Menander in Antiquity: The Contexts of Reception

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Cambridge University Press, Apr 25, 2013 - Drama - 317 pages
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The comic playwright Menander was one of the most popular writers throughout antiquity. This book reconstructs his life and the legacy of his work until the end of antiquity employing a broad range of sources such as portraits, illustrations of his plays, papyri preserving their texts and inscriptions recording their public performances. These are placed within the context of the three social and cultural institutions which appropriated his comedy, thereby ensuring its survival: public theatres, dinner parties and schools. Dr Nervegna carefully reconstructs how each context approached Menander's drama and how it contributed to its popularity over the centuries. The resultant, highly illustrated, book will be essential for all scholars and students not just of Menander's comedy but, more broadly, of the history and iconography of the ancient theatre, ancient social history and reception studies.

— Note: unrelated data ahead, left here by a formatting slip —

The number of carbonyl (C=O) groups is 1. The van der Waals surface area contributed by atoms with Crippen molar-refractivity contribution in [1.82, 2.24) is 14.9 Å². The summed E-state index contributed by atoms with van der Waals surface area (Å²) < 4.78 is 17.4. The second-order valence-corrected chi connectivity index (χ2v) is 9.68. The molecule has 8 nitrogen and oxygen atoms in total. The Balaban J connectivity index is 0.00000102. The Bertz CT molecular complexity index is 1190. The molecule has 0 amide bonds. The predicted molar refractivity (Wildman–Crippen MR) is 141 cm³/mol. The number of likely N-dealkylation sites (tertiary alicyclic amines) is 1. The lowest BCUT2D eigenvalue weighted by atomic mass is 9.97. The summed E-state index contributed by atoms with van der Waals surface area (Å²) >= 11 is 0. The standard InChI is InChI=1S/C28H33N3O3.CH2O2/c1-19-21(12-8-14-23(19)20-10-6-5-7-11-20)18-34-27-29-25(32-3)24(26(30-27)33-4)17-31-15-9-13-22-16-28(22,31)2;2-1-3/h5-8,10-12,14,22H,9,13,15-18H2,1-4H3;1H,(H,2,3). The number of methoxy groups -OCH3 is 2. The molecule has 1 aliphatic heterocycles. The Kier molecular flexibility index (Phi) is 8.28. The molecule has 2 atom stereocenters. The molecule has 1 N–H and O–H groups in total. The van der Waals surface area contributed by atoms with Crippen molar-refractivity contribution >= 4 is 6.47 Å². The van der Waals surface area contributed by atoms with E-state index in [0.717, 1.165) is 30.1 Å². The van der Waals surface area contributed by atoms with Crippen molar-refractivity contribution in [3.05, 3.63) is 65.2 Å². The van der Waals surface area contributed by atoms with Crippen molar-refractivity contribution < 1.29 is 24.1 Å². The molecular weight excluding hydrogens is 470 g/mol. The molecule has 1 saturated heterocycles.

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Contents

Canonizing Menander in Athens Alexandria and Rome 11
11
Menander in public theatres 63
63
Menander at dinner parties 120
120
Menander in schools 201
201
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About the author (2013)

Sebastiana Nervegna is an Australian Postdoctoral Research Fellow at the University of Sydney. Her work on the history and iconography of Greek theatre has appeared in journals, major collections of essays, companions and encyclopaedias. She is currently working on a monograph on the reception of classical tragedy in the Hellenistic period.

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